Are you familiar with Adobe Captivate? It’s a quite powerful e-learning multimedia authoring platform that enables the creation of online courses such as software demonstrations. It additionally provides a way to easily translate and localize content.
Recently, Adobe released a new version (Captivate 2017) that introduced a few exciting features, such as responsive content (which adapts size and layout to a variety of screens) and Typekit cloud-based font library integration. Additionally, this new release makes it possible to quickly refresh older or legacy online courses.
Translating Adobe Captivate courses: exporting content.
The usual output for Captivate is a downloadable .xml file. This file contains two columns of text; the first column contains all the source language text, while the second one is for adding the translation. When done, the XML document is then imported back to Captivate.
However, in our experience, it is a good practice to export to a .doc file instead, as the XML does not retain font formatting and color as well.
In order to do this, use File > Import/Export > Project Captions and Closed Captions.
The text will be opened in a Microsoft Word table, consisting of 5 columns. The 2 important columns are Original Text Caption Data (which contains the source language) and Updated Text Caption Data (where the translation should be entered).
Changing fonts, text color, text size, and so on in the Word document will all be reflected in the online course, making formatting very easy.
Another perk of exporting to a .doc file: it makes it very simple to create and distribute printed versions of online courses. Several Word formats are even available: handout, lesson, step-by-step and storyboard.
Other course elements
Microsoft Word, however, does not cover additional course elements, for instance narration and images. If applicable, these will need to be addressed and translated separately, then imported into the project.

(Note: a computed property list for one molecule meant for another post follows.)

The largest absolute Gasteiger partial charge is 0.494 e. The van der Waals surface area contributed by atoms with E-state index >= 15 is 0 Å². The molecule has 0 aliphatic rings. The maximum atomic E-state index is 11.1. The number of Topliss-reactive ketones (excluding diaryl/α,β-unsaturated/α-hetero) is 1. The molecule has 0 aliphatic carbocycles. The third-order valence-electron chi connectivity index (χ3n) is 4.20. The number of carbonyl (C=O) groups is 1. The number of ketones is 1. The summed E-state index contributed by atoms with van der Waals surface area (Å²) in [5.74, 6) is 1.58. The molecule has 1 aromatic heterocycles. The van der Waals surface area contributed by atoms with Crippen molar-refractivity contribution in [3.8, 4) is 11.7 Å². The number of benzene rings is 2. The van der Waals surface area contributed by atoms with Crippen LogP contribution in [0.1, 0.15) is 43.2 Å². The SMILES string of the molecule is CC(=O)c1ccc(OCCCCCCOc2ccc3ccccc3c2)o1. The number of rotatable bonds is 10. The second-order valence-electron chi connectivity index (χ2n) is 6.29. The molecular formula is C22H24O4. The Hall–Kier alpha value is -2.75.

Captivate does support text-to-speech (TTS) for narration, which is a tremendous tool that not only makes course creation easier for designers and translators but additionally increases accessibility, such as for the visually impaired. TTS will convert a written document into an audio file for the online course. In 5 minutes, this tool can generate 10,000 words of content, something a human voice would approximately need 8 hours to record!
Nonetheless, there is a catch: on top of being available for both US and UK English, TTS is only supported for a few other languages, namely Canadian French and Korean.
Do’s and don’ts
When creating your slides in the source language, do think ahead about the translation and make sure to leave enough space. Translating from English to German can result in 50% more text to convey the same ideas, while French and Spanish typically require an extra 30%. Note: the newest release partially resolves this text expansion issue, but it remains an important possible translation hurdle.
Do consider audio narration during screen motion capture; if added, it brings an extra step during translation (TTS, dubbing, subtitles?)
Do save your output file locally, since the exporting can be lengthy and any network interruption could cause problems.
Don’t change any ID values in the .doc file when translating. These IDs (in the Slide, Slide ID and Item ID columns), are required in order to import back the document into Captivate.
Don’t forget to make a copy of the original course, of course!